Wednesday 10th April 2019
|Text too small?|
It was a mistake to make the Reserve Bank the prudential supervisor of the general insurance industry, according to former bank governor Don Brash.
His criticism is backed by Tower Insurance chief executive Richard Harding who says the current regulatory and supervisory framework administered by the Reserve Bank has proven to be "materially flawed and urgent overhaul is required.”
However, the pair part company on what the correct remedy should be.
And the Insurance Council of New Zealand, which says it represents general insurers that insure about 95 percent of New Zealand’s market with policies covering about $1 trillion worth of property and liabilities, would clearly like to let sleeping dogs lie.
“We support the enhancement of the status quo rather than more radical change,” and the current regime has worked well, the council says in its submission on the second part of the review of the Reserve Bank Act.
But both Brash and Harding cite CBL Insurance’s failure in early 2018. The collapse was “a red flag for the effectiveness of the existing regime,” as Harding puts it.
Brash says that when an insurance company starts getting into trouble and only the Reserve Bank is aware of that, “the bank is in an almost impossible position.
“If it discloses its concern to the market, the insurance company is almost certainly in potential jeopardy. If it fails to indicate concern, and worse still, if it forbids the insurance company concerned from making others aware of the bank’s concern, the bank is blamed for not disclosing that concern,” he says.
The Reserve Bank initially forbade CBL from telling NZX about the central bank’s concerns.
Instead of the current prudential supervision, Brash suggests reverting to the model in the early 1990's when all insurance companies were obliged to disclose a rating from a specialist insurance rating company, either A M Best or Standard & Poor’s, whenever an insurance contract was written or renewed.
“That provided a strong incentive for insurance companies to strengthen their claims-paying rating, knowing that by doing so they were enabled to charge slightly higher premiums,” he says.
“That system also capitalised on the knowledge of the rating agencies about the strength of the international companies with which New Zealand insurers were writing reinsurance contracts.” Brash disclosed that he was a member of the committee that recommended the system of mandatory rating.
“Of course, no system will prevent the failure of all insurance companies. AMI collapsed following the 2011 Christchurch earthquake and, though it had been expanding its business at least in part by under-cutting other insurance companies and was rated below many of those other companies, the then government undermined the system by paying out in full under all the insurance policies which the company had written,” Brash says.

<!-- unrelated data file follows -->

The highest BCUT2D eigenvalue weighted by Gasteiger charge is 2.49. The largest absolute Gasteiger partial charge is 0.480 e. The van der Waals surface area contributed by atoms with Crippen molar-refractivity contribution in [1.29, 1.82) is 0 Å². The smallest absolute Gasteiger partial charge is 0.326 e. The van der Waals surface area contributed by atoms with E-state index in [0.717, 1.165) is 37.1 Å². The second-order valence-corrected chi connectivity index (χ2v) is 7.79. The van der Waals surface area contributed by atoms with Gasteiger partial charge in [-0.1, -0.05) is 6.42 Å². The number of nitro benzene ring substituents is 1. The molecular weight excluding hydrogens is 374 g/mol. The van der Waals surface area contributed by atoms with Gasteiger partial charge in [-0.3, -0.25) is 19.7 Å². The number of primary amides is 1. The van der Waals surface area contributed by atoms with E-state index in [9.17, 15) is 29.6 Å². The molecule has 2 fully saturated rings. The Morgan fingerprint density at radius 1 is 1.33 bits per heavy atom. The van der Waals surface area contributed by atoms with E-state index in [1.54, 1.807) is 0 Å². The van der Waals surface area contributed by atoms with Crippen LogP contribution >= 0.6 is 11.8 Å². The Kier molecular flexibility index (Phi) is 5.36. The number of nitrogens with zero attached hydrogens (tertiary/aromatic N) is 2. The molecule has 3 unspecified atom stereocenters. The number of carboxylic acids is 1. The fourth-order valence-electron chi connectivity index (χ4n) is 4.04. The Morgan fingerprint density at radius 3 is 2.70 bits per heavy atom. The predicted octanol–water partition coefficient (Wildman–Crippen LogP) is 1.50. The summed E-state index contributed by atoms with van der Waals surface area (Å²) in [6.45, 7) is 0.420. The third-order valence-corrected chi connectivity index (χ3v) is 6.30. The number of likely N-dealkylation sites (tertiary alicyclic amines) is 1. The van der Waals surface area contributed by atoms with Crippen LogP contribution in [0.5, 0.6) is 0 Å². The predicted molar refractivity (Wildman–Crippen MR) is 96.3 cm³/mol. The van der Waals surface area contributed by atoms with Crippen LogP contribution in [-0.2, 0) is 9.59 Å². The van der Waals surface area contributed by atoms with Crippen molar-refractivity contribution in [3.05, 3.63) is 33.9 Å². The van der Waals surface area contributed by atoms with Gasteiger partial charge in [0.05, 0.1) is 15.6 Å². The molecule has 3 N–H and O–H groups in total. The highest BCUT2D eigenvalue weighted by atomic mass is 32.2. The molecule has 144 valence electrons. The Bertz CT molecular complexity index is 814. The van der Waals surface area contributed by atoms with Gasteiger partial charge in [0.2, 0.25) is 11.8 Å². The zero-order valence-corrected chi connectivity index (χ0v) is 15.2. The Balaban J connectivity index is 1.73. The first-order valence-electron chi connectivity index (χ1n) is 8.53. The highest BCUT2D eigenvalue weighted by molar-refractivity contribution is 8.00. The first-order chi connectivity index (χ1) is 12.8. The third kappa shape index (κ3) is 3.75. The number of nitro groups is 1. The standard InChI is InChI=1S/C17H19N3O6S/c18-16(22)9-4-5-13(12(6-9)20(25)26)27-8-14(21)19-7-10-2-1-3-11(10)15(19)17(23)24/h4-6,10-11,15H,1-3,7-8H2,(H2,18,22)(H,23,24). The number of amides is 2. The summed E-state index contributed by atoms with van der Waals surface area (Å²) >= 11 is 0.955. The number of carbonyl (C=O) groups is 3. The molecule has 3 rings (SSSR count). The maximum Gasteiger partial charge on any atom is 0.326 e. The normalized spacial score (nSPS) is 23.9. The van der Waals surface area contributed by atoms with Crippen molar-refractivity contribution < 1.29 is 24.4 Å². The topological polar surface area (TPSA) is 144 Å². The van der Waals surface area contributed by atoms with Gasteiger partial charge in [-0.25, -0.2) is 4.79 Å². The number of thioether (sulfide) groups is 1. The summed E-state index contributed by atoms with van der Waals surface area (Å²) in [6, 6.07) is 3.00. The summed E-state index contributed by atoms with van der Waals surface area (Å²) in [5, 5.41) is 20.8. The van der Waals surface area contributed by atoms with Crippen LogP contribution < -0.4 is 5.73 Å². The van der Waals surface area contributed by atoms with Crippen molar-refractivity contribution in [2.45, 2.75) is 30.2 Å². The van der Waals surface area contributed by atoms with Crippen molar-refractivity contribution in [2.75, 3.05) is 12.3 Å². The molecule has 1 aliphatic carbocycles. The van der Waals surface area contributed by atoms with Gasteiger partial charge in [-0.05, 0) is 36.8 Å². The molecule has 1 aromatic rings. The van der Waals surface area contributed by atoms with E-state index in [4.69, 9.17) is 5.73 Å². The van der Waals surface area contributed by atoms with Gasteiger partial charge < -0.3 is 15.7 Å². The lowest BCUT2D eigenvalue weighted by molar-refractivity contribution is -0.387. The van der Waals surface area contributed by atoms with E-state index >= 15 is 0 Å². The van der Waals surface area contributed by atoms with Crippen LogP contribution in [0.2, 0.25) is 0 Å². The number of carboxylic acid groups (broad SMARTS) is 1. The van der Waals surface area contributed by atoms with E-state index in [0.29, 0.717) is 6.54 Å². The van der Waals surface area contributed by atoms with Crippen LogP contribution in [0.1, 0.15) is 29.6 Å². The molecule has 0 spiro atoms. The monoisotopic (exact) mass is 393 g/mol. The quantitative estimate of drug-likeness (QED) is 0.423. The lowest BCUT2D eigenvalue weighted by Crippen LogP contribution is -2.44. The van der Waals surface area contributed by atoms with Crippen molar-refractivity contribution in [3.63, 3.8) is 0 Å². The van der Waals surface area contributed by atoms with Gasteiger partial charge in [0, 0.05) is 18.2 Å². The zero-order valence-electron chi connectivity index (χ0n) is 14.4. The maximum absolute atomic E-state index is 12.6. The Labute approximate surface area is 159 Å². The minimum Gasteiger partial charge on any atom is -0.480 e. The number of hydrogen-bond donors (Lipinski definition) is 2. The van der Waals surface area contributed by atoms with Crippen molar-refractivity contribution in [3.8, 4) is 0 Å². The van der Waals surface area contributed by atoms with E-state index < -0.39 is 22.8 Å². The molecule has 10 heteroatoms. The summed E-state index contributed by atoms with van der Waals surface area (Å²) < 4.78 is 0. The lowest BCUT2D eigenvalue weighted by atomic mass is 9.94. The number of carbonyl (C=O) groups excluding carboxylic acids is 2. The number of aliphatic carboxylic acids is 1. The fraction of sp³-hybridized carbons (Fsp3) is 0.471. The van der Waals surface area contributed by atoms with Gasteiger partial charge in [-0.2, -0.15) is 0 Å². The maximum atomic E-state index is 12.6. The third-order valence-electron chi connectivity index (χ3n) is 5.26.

The government at the time was led by the National Party, a party Brash once led, and the AMI bailout cost the taxpayer about $1.5 billion.
Clearly, obtaining a credit rating is hardly foolproof.
“CBL itself had a relatively strong rating prior to the Reserve Bank effectively closing its doors. But the benefit of a system which creates a strong incentive on insurance companies to strengthen their own claims-paying ability is surely to be preferred to one where insurance companies have an incentive only to meet the minimum standards imposed by the Reserve Bank,” Brash says.
Tower’s Harding argues for a new regulator, separate from the Reserve Bank, along the lines of the Australian Prudential Regulation Authority. He rejects the approach Brash suggests.
“The ‘light touch,’ or laissez faire, attitude to regulation and supervision is out of step with the inherent exposure of the New Zealand population and economy to risk,” Harding says.
“The Reserve Bank lacks focus of clarity and purpose with regard to prudential regulation and supervision. The supervisory activities of the Reserve Bank are under-resourced, lacking in sufficient capability and capacity to meet the necessary objectives,” unlike offshore regulators, he says.
Harding highlights the Australian ownership of two-thirds of New Zealand’s general insurers and the “particular risk to New Zealand with these well-resourced and empowered regulators focused solely on protecting local consumers, economic stability and interests over other interests such as the interests of New Zealand’s consumers and economy.”
Australian-owned insurers account for 66 percent of general insurance premiums paid in New Zealand, according to the International Monetary Fund.
“Tower strongly advocates for the adoption of a regulatory and supervisory approach and framework that moves away from the existing ‘light touch’ model to a more robust approach.”
About the only thing Hardy and ICNZ agree on is the need to recommence a review of the Insurance (Prudential Supervision) Act that has been on hold since late 2017.
“We are supportive of the Reserve Bank retaining its responsibility for prudential regulation and supervision of insurers,” ICNZ says.
No comments yet
AFT Pharmaceuticals starts to hit its straps
Crown seeks US$100m from Tui operator; Prospector moving on
Pacific Edge goes back to shareholders for another $20m
Crown seeks $100m from Tui operator Tamarind
Ryman underlying annual profit may rise by up to 17%
NZ dollar eases on increasing US-China doubts, lack of news in Fed minutes
From dog tucker to top dog: economists ask how Northport can be Auckland’s best replacement
MARKET CLOSE: NZ shares rise; Metlife jumps on takeover talk
NZ dollar eases on technical factors, buoyed by higher dairy prices
RBNZ eyes Westpac Australia money laundering failures